In August 2023, DHS announced that the CSRB would assess the recent Microsoft Exchange Online intrusion, initially reported in July 2023, and conduct a broader review of issues relating to cloud-based identity and authentication infrastructure affecting applicable cloud service providers (CSP) and their customers. The CSRB obtained data from and conducted interviews with 20 organizations and experts including cybersecurity companies, technology companies, law enforcement organizations, security researchers, academics, as well as several impacted organizations.

The inclusive review process developed actionable findings and recommendations. As a result of the CSRB’s recommendations, CISA plans to convene major CSPs to develop cloud security practices aligned with the CSRB recommendations and a process for CSPs to regularly attest and demonstrate alignment.

“DHS is committed to efforts that meaningfully improve cybersecurity resilience and preparedness for our nation, and the work of the CSRB is reflective of our determination and dedication to this cause,” said CISA Director Jen Easterly. “I am confident that the findings and recommendations from the Board’s report will catalyze action to reduce risk to the critical infrastructure Americans rely on every day.”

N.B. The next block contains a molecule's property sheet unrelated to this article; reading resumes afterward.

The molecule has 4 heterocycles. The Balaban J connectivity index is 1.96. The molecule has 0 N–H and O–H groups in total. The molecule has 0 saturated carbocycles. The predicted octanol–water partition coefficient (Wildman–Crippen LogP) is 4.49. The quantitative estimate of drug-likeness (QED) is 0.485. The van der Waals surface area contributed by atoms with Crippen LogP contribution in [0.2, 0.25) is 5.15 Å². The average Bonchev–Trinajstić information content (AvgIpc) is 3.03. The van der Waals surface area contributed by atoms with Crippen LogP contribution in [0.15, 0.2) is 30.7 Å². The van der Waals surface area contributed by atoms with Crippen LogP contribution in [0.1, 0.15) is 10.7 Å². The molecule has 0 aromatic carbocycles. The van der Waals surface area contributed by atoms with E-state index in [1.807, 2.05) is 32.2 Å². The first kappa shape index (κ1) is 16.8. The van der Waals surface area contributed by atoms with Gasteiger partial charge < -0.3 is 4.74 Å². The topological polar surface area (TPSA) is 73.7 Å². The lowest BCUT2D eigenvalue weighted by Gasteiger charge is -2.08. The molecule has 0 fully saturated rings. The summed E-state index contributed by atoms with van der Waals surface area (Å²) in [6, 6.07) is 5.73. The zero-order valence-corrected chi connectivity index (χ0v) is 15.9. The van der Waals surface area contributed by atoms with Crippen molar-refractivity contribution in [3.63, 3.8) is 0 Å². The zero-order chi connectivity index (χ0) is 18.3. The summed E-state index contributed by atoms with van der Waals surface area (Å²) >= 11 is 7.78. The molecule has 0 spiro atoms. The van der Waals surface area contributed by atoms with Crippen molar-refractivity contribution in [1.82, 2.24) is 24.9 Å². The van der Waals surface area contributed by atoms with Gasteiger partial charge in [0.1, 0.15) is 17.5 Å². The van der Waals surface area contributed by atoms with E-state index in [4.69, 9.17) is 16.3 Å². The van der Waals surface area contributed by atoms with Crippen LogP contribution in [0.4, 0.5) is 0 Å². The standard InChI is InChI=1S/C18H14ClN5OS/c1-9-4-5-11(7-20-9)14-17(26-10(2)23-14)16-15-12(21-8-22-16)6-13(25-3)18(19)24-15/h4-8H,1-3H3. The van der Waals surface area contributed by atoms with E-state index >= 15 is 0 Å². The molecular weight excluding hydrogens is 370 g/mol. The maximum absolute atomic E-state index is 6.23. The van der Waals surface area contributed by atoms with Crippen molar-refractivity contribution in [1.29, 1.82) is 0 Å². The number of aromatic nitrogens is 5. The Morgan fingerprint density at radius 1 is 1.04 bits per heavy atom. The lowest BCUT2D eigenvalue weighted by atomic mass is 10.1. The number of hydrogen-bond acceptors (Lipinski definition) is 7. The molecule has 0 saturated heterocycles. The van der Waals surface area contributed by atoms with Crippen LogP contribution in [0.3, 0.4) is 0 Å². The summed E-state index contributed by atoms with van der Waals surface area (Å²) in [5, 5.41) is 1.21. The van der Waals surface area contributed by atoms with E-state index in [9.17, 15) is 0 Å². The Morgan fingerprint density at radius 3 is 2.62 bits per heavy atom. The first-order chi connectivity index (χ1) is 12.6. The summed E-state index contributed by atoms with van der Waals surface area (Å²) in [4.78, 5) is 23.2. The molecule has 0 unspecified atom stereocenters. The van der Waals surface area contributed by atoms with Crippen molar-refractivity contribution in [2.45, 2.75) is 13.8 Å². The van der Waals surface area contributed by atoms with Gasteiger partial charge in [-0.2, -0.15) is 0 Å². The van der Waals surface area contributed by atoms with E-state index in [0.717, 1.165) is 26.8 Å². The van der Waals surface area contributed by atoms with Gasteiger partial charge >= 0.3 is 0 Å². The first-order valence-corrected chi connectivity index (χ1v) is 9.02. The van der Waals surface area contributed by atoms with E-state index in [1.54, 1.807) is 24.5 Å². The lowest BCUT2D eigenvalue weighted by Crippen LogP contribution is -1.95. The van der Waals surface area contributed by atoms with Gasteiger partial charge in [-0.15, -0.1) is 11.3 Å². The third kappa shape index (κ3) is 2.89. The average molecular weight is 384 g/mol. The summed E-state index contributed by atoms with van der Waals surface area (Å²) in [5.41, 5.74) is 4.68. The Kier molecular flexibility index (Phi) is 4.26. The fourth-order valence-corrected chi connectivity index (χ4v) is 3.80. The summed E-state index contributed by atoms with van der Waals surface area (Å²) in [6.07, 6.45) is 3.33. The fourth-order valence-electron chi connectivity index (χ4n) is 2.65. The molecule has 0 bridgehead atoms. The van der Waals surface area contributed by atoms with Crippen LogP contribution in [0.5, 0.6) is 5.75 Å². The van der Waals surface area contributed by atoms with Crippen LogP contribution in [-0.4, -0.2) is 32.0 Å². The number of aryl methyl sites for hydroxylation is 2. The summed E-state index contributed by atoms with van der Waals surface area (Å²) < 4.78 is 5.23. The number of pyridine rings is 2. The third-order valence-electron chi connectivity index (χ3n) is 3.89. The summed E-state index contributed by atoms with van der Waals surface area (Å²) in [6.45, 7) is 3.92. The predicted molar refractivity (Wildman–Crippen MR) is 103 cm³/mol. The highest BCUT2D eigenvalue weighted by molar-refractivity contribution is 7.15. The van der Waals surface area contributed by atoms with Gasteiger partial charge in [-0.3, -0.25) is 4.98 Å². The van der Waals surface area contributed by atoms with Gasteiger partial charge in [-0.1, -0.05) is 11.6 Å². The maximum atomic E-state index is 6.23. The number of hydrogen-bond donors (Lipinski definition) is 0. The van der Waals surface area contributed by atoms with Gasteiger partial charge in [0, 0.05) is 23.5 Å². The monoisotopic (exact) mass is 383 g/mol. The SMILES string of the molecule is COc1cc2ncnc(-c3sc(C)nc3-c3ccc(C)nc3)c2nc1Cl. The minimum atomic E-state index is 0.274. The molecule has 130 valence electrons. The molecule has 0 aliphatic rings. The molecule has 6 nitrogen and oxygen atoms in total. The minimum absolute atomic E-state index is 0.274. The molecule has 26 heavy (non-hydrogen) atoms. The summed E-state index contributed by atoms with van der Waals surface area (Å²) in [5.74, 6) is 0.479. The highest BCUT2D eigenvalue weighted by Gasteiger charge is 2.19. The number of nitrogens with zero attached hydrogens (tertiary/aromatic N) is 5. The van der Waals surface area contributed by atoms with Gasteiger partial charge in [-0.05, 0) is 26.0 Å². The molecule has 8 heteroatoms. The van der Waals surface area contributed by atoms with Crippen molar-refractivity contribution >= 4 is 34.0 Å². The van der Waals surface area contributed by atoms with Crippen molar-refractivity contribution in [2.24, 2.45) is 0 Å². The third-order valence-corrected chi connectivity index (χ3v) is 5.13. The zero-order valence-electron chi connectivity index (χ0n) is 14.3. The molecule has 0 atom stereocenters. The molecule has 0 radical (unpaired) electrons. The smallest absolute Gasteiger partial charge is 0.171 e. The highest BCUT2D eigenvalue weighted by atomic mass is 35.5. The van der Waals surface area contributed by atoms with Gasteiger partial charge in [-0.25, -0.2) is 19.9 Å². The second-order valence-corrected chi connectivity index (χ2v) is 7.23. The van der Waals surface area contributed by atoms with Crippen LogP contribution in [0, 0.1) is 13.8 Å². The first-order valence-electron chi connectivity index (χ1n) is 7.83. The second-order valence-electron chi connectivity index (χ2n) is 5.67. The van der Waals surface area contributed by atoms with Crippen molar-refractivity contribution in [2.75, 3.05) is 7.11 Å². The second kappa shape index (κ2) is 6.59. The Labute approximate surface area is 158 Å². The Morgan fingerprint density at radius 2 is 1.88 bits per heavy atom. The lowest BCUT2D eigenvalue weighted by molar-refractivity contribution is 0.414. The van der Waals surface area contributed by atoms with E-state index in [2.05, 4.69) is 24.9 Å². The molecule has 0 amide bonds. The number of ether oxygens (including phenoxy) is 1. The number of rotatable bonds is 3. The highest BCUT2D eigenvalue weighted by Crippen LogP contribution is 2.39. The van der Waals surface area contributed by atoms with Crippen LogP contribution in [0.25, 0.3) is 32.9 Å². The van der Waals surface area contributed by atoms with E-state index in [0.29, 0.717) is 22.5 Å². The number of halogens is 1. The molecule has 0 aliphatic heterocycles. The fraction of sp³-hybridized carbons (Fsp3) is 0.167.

The CSRB’s review found that the intrusion by Storm-0558, a hacking group assessed to be affiliated with the People’s Republic of China, was preventable. It identified a series of Microsoft operational and strategic decisions that collectively pointed to a corporate culture that deprioritized enterprise security investments and rigorous risk management, at odds with the company’s centrality in the technology ecosystem and the level of trust customers place in the company to protect their data and operations. The Board recommends that Microsoft develop and publicly share a plan with specific timelines to make fundamental, security-focused reforms across the company and its suite of products. Microsoft fully cooperated with the Board’s review.